After further review…That unwritten rule in major league baseball has a “get-even” twist to it. San Francisco Giants pitcher Hunter Strickland threw a 98-mph fastball that hit Washington Nationals right fielder Bryce Harper on his right hip during a recent game at AT&T Park, in retaliation for a pair of home runs that Harper hit off him in the 2014 playoffs. There is little doubt that the intent of the pitch was to exact revenge for the home runs and Harper’s subsequent hubris trips around the bases when the two exchanged words. The irony is that the Giants went on not only to win that series but also the World Series that year! Wouldn’t that neutralize any hard feelings of a three-year-old grievance?
Harper charged the mound, dropping his bat as he left the batter’s box, then wildly throwing his batting helmet in Strickland’s direction. Punches by both players ensued, followed by both dugout benches charging the mound area, either to break-up that fight or maybe to land a few punches on their own; such scuffles usually have a little of both. Plate umpire Brian Gorman immediately ejected both players. Strickland was suspended for six games. Harper drew four.
Strickland received a longer suspension since as a relief pitcher he is not expected to appear in every game. Harper, an everyday position player, was given four games, but after his appeal, Major League Baseball authorities reduced his suspension to three games. The TunneySide doesn’t understand why Harper’s suspension was reduced. MLB had several days to review the evidence from the melee and decided on a four-game suspension. What new circumstances appeared that caused them to change that suspension?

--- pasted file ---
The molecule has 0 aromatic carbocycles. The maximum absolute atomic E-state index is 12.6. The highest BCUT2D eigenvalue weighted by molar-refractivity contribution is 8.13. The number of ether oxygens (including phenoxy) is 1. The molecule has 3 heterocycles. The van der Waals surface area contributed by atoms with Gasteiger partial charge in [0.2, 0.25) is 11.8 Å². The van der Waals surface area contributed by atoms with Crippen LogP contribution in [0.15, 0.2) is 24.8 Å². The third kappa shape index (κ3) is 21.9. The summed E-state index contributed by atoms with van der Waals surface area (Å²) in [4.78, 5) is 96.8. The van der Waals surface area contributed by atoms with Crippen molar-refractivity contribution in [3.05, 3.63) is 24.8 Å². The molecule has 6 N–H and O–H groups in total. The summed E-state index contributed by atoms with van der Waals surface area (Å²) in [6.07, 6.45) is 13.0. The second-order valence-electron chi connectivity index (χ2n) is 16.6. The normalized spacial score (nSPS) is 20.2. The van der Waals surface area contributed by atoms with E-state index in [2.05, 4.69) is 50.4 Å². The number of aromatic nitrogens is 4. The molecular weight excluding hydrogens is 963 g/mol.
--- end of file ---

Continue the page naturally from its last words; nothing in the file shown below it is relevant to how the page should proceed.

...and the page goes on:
A more important issue is why major league baseball permits such revenge tactics to continue. The unwritten rule of self-policing from the pitcher’s mound must be eliminated. In days gone by, some managers would encourage pitchers to “plunk” a batter, either to prove a point or to keep a long ball hitter from digging-in. The TunneySide believes that MLB managers today are not of that thinking. Yes, pitchers do throw “brush-back” pitches to keep the batter from crowding the plate and giving himself a better chance to reach balls on the outside corner. But they are strategic pitches, not assaults with a deadly weapon.
Throwing at a batter to intentionally hit him is an act of cowardice, and an admission by the pitcher that “I can’t defeat you within the rules, so take this!” Should an intentionally thrown pitch hit the batter’s head, concussion or even death may occur. It’s just too dangerous.
Will you log-in your opinion on a pitcher intentionally throwing at a batter?
- – – – – – – – – – – – – – – – – – – – – – – – – -
Jim’s books are full of inspiration and interesting stories. Please visit his online store to learn more.
Be sure to get Jim’s book ‘Another 101 Best of TunneySide of Sports’ by clicking this link or using the email above to contact Jim directly.
These TunneySides take issues from real-life situations and relate them as inspiration for the betterment of others.